Humanoids and Intelligence Systems Lab - Institute for Anthropomatics and Robotics

Grasp Planning

Various approach approach directions of the hand towards the object. Each sphere indicates the wrist position of the hand for a certain grasp. Bigger spheres indicate more stable grasps.

Grasping with humanoid robots

Since our humanoid robots ARMAR-IIIa and ARMAR-IIIb operate in complex daily household environments, they have to deal with a variety of problems. One major challenge lies in grasping and manipulation of objects within the scene. Therefore, a sophisticated grasp planning strategy is essential, in order to guarantee collision-free and stable grasping of household objects. A crucial component of grasp planning is the offline grasp analysis performed to find stable grasps by means of using a simulation environment.

OpenGRASP toolkit

Since available grasping simulators do not provide a modular architecture and thus are difficult to extend and to integrate with other tools and control frameworks, we started the development of the OpenGRASP toolkit. OpenGRASP is based on the modularly structured open source simulation environment OpenRAVE, which allows for loading models of various robots and objects and offers interfaces to scripting languages such as Matlab, Octave and Python. In OpenGRASP it is possible to simulate various different kinds of actuators and sensors and exchange physics engines. OpenGRASP also supports standard file formats such as COLLADA, as well as the functionality to import and export robot and object models from and to standard representations. In addition, OpenGRASP incorporates a robot editor which allows for generation of robot models in an easy and intuitive manner.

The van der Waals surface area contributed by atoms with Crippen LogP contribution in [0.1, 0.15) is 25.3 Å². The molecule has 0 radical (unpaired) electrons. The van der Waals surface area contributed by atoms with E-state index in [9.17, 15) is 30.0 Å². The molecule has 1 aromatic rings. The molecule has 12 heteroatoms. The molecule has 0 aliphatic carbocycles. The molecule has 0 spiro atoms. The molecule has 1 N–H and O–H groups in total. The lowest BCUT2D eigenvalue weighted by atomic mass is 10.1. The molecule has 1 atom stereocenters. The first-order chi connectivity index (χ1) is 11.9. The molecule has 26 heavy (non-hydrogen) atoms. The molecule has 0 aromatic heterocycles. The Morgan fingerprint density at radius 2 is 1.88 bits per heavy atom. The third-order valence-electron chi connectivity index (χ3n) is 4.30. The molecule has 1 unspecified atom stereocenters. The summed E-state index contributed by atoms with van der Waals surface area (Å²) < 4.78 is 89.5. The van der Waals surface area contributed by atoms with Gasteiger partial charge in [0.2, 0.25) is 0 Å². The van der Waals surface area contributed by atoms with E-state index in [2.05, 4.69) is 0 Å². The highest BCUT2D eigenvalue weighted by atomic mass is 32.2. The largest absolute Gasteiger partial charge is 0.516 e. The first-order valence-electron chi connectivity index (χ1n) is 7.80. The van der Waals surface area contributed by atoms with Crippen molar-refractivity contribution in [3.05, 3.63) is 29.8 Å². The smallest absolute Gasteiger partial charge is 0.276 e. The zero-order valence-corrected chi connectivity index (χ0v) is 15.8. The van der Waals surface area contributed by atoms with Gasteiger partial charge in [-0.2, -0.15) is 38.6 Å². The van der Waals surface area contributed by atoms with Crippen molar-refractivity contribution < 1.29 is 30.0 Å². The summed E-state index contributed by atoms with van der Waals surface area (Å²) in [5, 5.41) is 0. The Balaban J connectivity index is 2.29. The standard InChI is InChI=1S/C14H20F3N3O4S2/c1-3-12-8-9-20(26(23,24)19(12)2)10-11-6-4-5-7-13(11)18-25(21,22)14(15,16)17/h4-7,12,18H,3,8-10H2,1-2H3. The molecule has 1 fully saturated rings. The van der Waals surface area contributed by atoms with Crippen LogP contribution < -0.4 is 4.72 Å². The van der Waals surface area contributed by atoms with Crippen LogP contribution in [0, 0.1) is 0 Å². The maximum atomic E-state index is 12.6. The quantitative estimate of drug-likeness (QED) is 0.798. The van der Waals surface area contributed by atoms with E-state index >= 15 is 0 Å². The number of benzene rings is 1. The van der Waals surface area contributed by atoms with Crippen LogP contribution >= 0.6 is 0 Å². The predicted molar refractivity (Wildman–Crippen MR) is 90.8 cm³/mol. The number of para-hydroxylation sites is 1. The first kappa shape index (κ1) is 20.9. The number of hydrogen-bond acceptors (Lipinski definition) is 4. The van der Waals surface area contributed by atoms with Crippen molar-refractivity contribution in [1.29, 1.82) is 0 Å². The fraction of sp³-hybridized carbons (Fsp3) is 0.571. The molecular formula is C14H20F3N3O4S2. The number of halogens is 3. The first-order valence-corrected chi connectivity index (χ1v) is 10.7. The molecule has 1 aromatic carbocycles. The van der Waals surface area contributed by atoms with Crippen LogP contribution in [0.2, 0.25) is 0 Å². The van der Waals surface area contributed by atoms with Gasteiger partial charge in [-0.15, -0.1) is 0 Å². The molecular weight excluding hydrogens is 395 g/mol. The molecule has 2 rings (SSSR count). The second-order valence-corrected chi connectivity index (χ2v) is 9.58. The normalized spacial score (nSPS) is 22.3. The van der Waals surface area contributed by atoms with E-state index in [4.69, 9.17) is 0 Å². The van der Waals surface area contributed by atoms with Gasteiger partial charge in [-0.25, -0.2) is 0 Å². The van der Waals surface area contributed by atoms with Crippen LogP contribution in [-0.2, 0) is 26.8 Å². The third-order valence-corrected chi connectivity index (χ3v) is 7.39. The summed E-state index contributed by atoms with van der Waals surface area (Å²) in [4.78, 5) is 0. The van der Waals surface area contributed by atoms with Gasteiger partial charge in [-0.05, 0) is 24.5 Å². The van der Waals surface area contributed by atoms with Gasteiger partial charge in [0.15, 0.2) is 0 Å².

Offline grasp analysis

Finding stable grasps on 3D objects is considered to be one of the hardest problems in robotics, since many parameters such as hand kinematics, object geometry, material properties and forces as well as obstacles in the environment have to be taken into account. This results in a high-dimensional space of possible grasps that cannot be searched exhaustively. A possible solution is grasp planning in simulation. This means that models of the robot hand and the object are loaded into a simulation environment in order to test various grasps on the object. The testing process is organized as follows. The robot hand is placed at different starting positions and orientations relative to the object. Then the hand approaches the object. Once collision between hand and object is detected, the fingers of the hand close until all finger links have contact with the object or cannot move any more. The coordinates of the contact points are used to calculate a grasp stability criterion. This way a multitude of different candidate grasps can be automatically tested and rated. However, collision detection and stability testing are computationally intensive. Considering the complexity of grasp planning, the heuristics used for generating starting positions and orientations of the hand are of major interest. In order to reduce the complexity of grasp planning it is necessary to find heuristics that maximize the fraction of stable grasps among the generated candidate grasps. In this context a promising approach is the evaluation of Medial Axis data of objects that is investigated at KIT.